Smashed Avo Index examines starving FHBs

by Miklos Bolza05 Jul 2017
A newly created property tool, the Smashed Avocado Index, shows that Millennial first home buyers would have to skip breakfasts out for decades in order to save for the typical 20% deposit.

Analyst Scott Shuttleworth of consultancy Montgomery Investment Management took the average price of a smashed avocado breakfast (around $13) and calculated the length of time it would take for young first home buyers in each capital city to save for a deposit if they didn’t go out for a smashed avo on toast.

The index was created as a response to Bernard Salt and other mentions in the media as a literal extension of claims that Millennials were wasting money on avocado on toast instead of saving for a home, he told Australian Broker.

Even if the $91 of savings (seven avo breakfasts per week) was dropped into a high interest account with 5% interest, Millennials would still have to save up for the following length of time to get the 20% deposit required for the median house price in their capital city:
  • Sydney (22.3 years)
  • Melbourne (17.8 years)
  • Brisbane (14.8 years)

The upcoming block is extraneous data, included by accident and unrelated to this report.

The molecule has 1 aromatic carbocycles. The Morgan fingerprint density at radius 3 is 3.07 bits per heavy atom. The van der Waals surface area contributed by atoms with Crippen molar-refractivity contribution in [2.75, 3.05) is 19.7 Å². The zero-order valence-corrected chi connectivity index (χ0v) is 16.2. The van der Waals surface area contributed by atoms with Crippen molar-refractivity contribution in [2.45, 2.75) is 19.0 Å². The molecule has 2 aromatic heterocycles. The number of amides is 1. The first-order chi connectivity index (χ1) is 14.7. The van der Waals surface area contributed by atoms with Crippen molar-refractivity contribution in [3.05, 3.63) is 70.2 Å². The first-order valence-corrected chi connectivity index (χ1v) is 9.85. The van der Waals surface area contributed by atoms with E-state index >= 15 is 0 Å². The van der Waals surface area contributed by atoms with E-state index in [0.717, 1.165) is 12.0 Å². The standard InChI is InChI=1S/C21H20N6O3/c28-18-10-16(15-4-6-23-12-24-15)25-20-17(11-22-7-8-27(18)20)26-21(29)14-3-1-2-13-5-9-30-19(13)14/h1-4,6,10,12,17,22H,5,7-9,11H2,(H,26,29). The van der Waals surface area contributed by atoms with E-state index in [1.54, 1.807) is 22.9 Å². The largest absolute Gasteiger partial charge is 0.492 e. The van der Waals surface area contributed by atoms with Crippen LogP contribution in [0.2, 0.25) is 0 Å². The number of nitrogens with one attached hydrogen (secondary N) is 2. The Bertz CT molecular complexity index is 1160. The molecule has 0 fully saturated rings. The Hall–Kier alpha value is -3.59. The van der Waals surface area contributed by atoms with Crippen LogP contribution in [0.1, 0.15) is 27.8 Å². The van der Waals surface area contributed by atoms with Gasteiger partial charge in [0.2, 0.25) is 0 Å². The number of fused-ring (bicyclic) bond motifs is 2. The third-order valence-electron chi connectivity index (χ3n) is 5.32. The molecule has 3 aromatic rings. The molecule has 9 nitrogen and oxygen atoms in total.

• Adelaide (13.4 years)
  • Perth (15.0 years)
  • Hobart (11.9 years)
  • Darwin (15.0 years)
  • Canberra (17.3 years)
Furthermore, these figures don’t take into account the rise of prices while the potential buyer is saving up and skipping the avocado, Shuttleworth said.

“It’s all tongue in cheek because no one’s going to save for 20 years for a deposit but it was interesting to look at.”

As consumers have a certain amount of income, Shuttleworth said it was not a case of money being wasted on items such as smashed avocados.

“You can choose what you would like to spend on from the different things out there. Naturally, you’re going to try and get the biggest amount of utility for every dollar that you spend. One thing you could do is save up and buy a deposit and there’s a certain utility profile that comes with that. It has nothing to do with purchasing food you like or some other items or experiences.”

In essence, consumers are simply trying to get the highest ‘value’ out of their money for a given level of purchase, he said. In an environment of high house prices, people may see that and look to other items like smashed avocado to optimise their utility structure.

“If you want to see a higher uptake in Millennials buying houses, perhaps the prices need to ease up a bit or they need to actually be more affordable.”

On the topic of smashed avocado, Shuttleworth said he had his first last weekend.

“It wasn’t as good as it was cracked up to be, I will say that.”

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